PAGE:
“I found online articles in many languages, from all over the world,” Jim proudly wrote in his blog afterward. “It made some foreign writer’s lists of top climbing stories of 2018. This route was first climbed free 25 years previously. Connor was only the sixth person ever to do this. All others were full-time professional climbers at the height of their careers, and spent much longer rehearsing the climb than he did, so his ascent really shifted the paradigm of who might accomplish feats like this.” 

Connor stands five foot three inches and weighs in at 115 pounds. Undoubtedly there are those attending Woodside High who consider him small. But in the climbing world he’s one big dude. 

Photo by Jim Herson 

This story was originally published in the December print edition of Climate Magazine.



San Mateo County builds for the future 

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What is going on at the San Mateo County Government Center in downtown Redwood City?  

Suddenly, structures like the familiar Traffic and Small Claims Court buildings on Marshall Street which had been part of the county government landscape for decades, are gone. Even the historic Lathrop House is no longer where it used to be. 

In their place, long stretches of blue construction fencing now encircle what some call “the pit” – the result of demolishing buildings that occupied land at the corner of Marshall Street and Middlefield Road. Before that could be done, in May, Lathrop House was moved across the street to a new location next to the San Mateo County History Museum.   

On the corner of Brewster Avenue and Winslow Street next to the County Parking Garage (only recently the site for jury and staff parking), more blue fencing walls off what looks like another “pit.” 

What’s behind this massive rearranging of the governmental landscape? 

The short answer is a new County Office Building, known internally as COB3, will go up on the Marshall and Middlefield site. It is to be completed by mid-2022. A new, larger County Parking Structure that will be located next to the current county garage, is slated for completion by early 2021. 

In 2018, the San Mateo County Board of Supervisors approved a five-year Capital Improvement Plan that would use a combination of Measure K funds, bond revenues, and general fund monies to embark on the first capital upgrade project at the County Government Center Campus in 25 years.  With this money, three major structures were to be built at the County Center: a Regional Operations Center, a County Office Building, and a new parking garage.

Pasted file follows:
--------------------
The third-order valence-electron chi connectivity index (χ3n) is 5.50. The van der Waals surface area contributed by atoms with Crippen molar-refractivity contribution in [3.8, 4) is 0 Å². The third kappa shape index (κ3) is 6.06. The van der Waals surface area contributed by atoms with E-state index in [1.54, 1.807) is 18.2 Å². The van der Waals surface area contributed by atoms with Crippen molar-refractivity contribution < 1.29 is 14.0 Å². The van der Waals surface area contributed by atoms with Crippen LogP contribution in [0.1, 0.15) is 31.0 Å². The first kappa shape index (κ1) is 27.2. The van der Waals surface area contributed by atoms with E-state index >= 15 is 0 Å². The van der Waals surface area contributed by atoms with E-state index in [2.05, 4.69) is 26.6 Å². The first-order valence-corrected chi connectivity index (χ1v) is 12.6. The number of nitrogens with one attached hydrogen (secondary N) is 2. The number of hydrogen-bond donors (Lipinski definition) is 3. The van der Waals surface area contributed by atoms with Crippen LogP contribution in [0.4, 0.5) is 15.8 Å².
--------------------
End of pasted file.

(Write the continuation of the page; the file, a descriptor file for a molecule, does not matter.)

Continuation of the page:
The first of these projects – the Operations Center – has been completed and is anticipated to open for business by next month. 

Referred to internally by the shorthand name “the ROC,” it was built first partly because the site for its construction was inside the current footprint of Government Center Campus so disruption of public access to county government offices during construction was minimized. Located at 501 Winslow St., directly across from the existing parking garage, the ROC will serve as a hub for public safety responders during major catastrophic events.  

Designed to operate for up to seven days without PG&E-provided power or city-provided water, the facility houses the Sheriff’s Office of Emergency Services; Public Safety Communications, which operates 9-1-1 dispatch and is currently operating out of the basement of the Hall of Justice; and a secure data center. 

“The ROC is constructed to Category F criteria, the most stringent seismic design category reserved for essential buildings such as hospitals, meaning it can withstand an 8.0 earthquake without sustaining serious structural or functional damage,” said Adam Ely, Project Development Director for San Mateo County. 

Supervisor Carole Groom, president of the Board of Supervisors, recently acknowledged the benefits the ROC will bring to the community and the staff who perform high-stress jobs during emergencies like the recent power outages experienced by thousands of county residents. 

“We will all be safer because of this modern facility and the fact that we now have a unified command center,” said Groom. “Among the highlights of this innovative building is a large, convertible, multi-use space that will be used for county trainings when the Operations Center is not on alert. Also, we can now provide a lighter, more relaxed, more supportive working environment for those folks who answer our calls for help, day or night.”  

The County Parking Structure is next up for completion. Already under construction, the garage will be located on the site of the former parking lot adjacent to the current garage, at the corner of Veterans Boulevard and Middlefield Road. When completed, the seven-level garage will address the current parking shortfall in the area by providing 1,022 additional parking spaces for county employees, potential jury members, and visitors to the government center. With the 982 spaces in the existing parking structure, that will bring the total number of parking spaces available to serve the County Government Campus to more than 2,000. 

In addition to providing substantial relief from the current construction-impacted parking around the County Center, the new parking garage will feature 62 electric vehicle charging stalls, an express ramp for quick access to upper floors, and vehicle occupancy signs to tell drivers how many spaces are available at any given time.